Your credit score is one of the most critical pieces of your financial picture. A FICO score ranges from 300 to 850. The higher the number, the better off you are. When you’re getting a mortgage, you want to have good credit. If your credit score is above 740, you’ll be eligible for the best interest rates. If your credit score needs help, a higher score will get you the best interest rates available. Once you get your credit score, (It’s free to get through a variety of services.) aim to improve your score. Pay your bills on time. Use less of your available credit (target to use 30 percent or less of your total available credit.) The bottom line is that a low-interest rate will save you a significant amount of money over the life of your loan. 


Refrain From Opening New Accounts


If you’re in the market to buy a home, it’s probably best for you to stay away from opening new accounts. Every store has their credit card and offers deals to open an account in store. While it could save you some money on your purchase, opening new accounts has a negative impact on your credit score in the short term. A car loan, for example, will also affect your credit score because it brings your debt-to-income ratio up, which can put a damper on your chances of getting a mortgage for a low-interest rate.


Save, Save, Save


If you want to buy a home soon, you’ll need to save up a significant amount of money. These savings will go towards a downpayment, closing costs, and furnishing your new place. Every chance you get, you should be putting money away. Include gifts, bonuses, and any other income that’s outside of your average take-home pay. 


It’s also a good idea to set up a second bank account dedicated to saving for the home. Set up an automatic transfer each month that will go into that account from your primary earnings. You can d this based on how your employer pays you.


Look For A Real Estate Agent


Your real estate agent will be a crucial part of your home search. They will help in everything from finding the property of your dreams to negotiating the deal to sitting by your side at closing. You should do a bit of research to help you find a real estate agent who can assist you in finding the right property for you. 


Ask family and friends for recommendations of agents. You can search for the real estate agent’s name online and see what kind of reviews the agent has and contact different agents. From there. You can make a decision.          


Now, good luck with your home search! 





Categories: Buying a Home  


Posted by Cynthia Owens on 11/29/2018

When you decide to make an offer on a home, your mind may be flooded with dozens of questions and concerns -- several of which may involve money matters, while others are about the condition of the house.

However, if you've had the house professionally inspected and made sure your income is sufficient to absorb monthly expenses, than you've already taken steps to prevent or at least minimize future challenges.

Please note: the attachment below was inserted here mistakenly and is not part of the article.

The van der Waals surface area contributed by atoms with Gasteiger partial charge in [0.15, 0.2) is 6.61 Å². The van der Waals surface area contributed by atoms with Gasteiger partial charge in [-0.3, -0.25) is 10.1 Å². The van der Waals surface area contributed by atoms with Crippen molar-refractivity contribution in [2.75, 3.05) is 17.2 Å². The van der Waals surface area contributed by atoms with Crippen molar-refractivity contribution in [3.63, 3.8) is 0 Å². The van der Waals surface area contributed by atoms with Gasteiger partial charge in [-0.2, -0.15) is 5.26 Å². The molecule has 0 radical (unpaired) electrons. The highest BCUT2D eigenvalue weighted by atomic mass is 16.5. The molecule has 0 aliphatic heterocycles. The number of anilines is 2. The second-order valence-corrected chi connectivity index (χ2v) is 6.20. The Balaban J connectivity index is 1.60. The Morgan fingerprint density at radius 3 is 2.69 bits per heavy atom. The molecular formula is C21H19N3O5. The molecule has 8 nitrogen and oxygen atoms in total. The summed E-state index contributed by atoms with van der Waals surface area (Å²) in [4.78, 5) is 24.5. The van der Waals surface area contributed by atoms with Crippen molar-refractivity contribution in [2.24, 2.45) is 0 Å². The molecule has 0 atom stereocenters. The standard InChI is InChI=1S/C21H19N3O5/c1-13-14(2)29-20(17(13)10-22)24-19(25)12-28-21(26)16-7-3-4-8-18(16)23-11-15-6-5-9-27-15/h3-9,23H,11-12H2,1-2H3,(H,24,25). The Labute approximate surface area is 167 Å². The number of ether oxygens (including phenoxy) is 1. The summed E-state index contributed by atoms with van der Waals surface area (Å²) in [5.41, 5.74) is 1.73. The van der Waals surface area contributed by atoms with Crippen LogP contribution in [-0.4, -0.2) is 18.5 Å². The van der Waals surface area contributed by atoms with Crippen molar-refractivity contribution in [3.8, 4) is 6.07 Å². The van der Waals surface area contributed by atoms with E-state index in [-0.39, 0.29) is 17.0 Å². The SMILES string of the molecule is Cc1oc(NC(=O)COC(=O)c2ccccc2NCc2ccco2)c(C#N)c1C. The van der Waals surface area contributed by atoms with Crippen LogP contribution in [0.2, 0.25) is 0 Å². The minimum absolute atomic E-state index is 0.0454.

Since buying a home is such a big investment and there are so many emotional factors that could influence your decision, it's essential to stay focused, adhere to a budget, and be aware of what you need in order to be satisfied with your purchase.

The Financial Side of Things: Even though a mortgage broker or loan officer may approve you for a large mortgage, only you can determine whether you'd be comfortable making those monthly payments. In  addition to the cost of your mortgage, property taxes, and school taxes, there are also other expenses to consider and include in the equation. If you're moving into a larger house, for example, the cost of heating and/or cooling your home may be higher than you're used to. Poorly insulated houses can also have a negative impact on home energy costs.

Another key factor to think about when you're figuring out the affordability of a potential new home is property maintenance, the cost of HVAC service, and miscellaneous expenses, such as appliance repairs, plumbing leaks, and electrical services. Some neighborhoods, residential developments, and condos also require a monthly Homeowner Association (HOA) fee, which can potentially put a burden on your cash flow situation. A good rule of thumb, of course, is to avoid spending beyond your means. While nobody would dispute the logic of that advice, it's often a lot easier said than done -- especially on an ongoing, consistent basis.

Non-Financial Priorities: The only way to know what you truly want and need in a new home is to clarify your goals, requirements, and wishes. Making lists, discussing it with your partner, and visiting lots of homes for sale will help give you the ideas, the inspiration, and helpful points of comparison you need. Online real estate listings and home improvement websites can also provide a wealth of practical ideas.

In addition to having enough bedrooms and bathrooms to meet your family's needs, it's also important to feel comfortable with the quality of the school district, the amount of noise in the neighborhood, and the traffic level on nearby streets. Proximity to recreation, shopping, and other amenities can also make the difference between your ideal home and one which doesn't quite make the grade. Privacy (or the lack, thereof) is also a major issue which can impact your satisfaction with a real estate purchase. While it's good to approach home buying with a sense of optimism, the best time to weigh all the pros and cons is before you sign the final papers at the closing table!